While the COVID-19 pandemic has led to a drop in originations for auto lenders and a decline in both new- and used-vehicle inventory, Tricolor Auto Acceptance has experienced a 25% year-over-year increase in its origination volume. As many auto lenders have tightened their credit box amid high unemployment and economic uncertainty, the financier has thrived, largely due to its artificial intelligence and machine learning model, Chief Executive Daniel Chu told Auto Finance News.
The Dallas-based company uses AI to lend to thin- and no-file Hispanic consumers who wouldn’t normally qualify for credit with more traditional lenders, Chu noted. Despite the crisis facing the industry, Tricolor’s portfolio has performed for the last three months at pre-pandemic levels, even with Tricolor tightening its credit box in March, he said.
Chu shared an in-depth look at Tricolor’s machine learning model and the results it brings. What follows is an edited version of Chu’s conversation with AFN.
Auto Finance News: Can you give us a little insight as to how your artificial intelligence and machine learning technology work?
Daniel Chu: When people talk about machine learning, or neural network, they’re talking about the technology enabling you to identify patterns across an enormous amount of data.
In the old days, we would say, “Okay, how many years has this guy lived at the residence, and across all of our data, how does that correlate with default?” We would have one variable and its relationship with default; we would call that linear regression.
Today with neural network, we’re looking at patterns of across not just three or four, but literally hundreds of attributes, and how those attributes correspond to the default. So, for example, we are overlaying national unemployment data and we’re saying, as unemployment data moves around, how are our payment performances moving around? We’re looking at all of the attributes that we collect from our customers. And those new data points, like household size or the amount of time that elapsed between their last two jobs, allow us to see how those have correlated with loan performance during the pandemic.
AFN: How does the machine model provide helpful data, especially during a pandemic?
DC: These artificial intelligence models continue to get smarter, even with data that we collect during the pandemic. We continue to believe that our model benefits from what we would call to some degree a “network effect.”
In other words, as we do more transactions, as we collect more borrower payments, our model is learning and enabling us to continue to underwrite and originate with the confidence that we have the precision and the ability to predict that performance. And we like the fact that we have some technology in place that allows us to, on a real-time basis, continue to learn based on the consumer behavior that we’re observing in the current environment. I think that’s a big advantage. We were fortunate ahead of the pandemic to build those data science and decision science competencies that allow us to be able to execute on that.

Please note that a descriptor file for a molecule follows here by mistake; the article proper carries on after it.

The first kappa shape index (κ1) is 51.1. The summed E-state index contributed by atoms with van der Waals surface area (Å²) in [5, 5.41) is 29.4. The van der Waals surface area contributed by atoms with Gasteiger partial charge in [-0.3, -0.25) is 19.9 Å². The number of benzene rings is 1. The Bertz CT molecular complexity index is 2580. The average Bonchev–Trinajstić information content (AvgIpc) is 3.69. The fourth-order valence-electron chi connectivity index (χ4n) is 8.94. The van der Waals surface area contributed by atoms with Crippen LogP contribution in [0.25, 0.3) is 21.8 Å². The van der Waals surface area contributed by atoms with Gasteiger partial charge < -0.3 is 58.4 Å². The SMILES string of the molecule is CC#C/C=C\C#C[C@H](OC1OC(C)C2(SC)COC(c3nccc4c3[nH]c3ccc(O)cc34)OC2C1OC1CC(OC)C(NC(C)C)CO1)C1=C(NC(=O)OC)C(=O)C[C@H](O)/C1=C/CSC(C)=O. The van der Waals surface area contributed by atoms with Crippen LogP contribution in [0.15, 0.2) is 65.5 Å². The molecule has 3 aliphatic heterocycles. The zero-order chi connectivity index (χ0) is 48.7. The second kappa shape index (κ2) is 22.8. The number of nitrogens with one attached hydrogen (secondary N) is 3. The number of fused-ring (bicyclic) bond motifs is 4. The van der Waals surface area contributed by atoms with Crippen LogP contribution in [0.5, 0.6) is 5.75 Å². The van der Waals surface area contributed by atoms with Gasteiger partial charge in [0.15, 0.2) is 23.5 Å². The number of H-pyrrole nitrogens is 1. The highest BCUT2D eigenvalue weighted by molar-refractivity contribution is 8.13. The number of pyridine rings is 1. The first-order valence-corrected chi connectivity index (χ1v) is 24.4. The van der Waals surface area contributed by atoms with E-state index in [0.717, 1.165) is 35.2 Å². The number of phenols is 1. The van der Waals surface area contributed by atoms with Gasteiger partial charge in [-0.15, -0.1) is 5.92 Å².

AFN: What is the benefit to having access to a robust set of data?
DC: We learn very much in real time what we are observing and then [the algorithm] can adjust how it’s weighing. As you can imagine, during the pandemic, we’re seeing performance look much stronger in large households. Why? Because there’s multiple incomes that are driving that motor vehicle payment. In the event one person has some disruption in their employment, we know in those large households there’s other incomes that can potentially pick up the slack. We’re seeing payments looking much more stable in these large households, and our model learns from that.
If a guy comes in and he has a 780 credit score, for example, you don’t care how many people live in this house, right? We’re going to weigh that [credit score] heavily. Now, because we know in this environment household size is really important, we know when a borrower comes in and he has a lot of incomes, we are going to weigh that more heavily than we maybe previously did.
The more loans you originate, the smarter the algorithm gets and you’re going to be able to continue to modify your underwriting box through something as disruptive as a pandemic. Even though we used to originate a lot of loans to a certain profile, the algorithm might say, “you know what, this profile doesn’t look very good anymore,” so that’s where we trim off that part of the box.
Editors Note: This feature first appeared in the October issue of Auto Finance News, available now.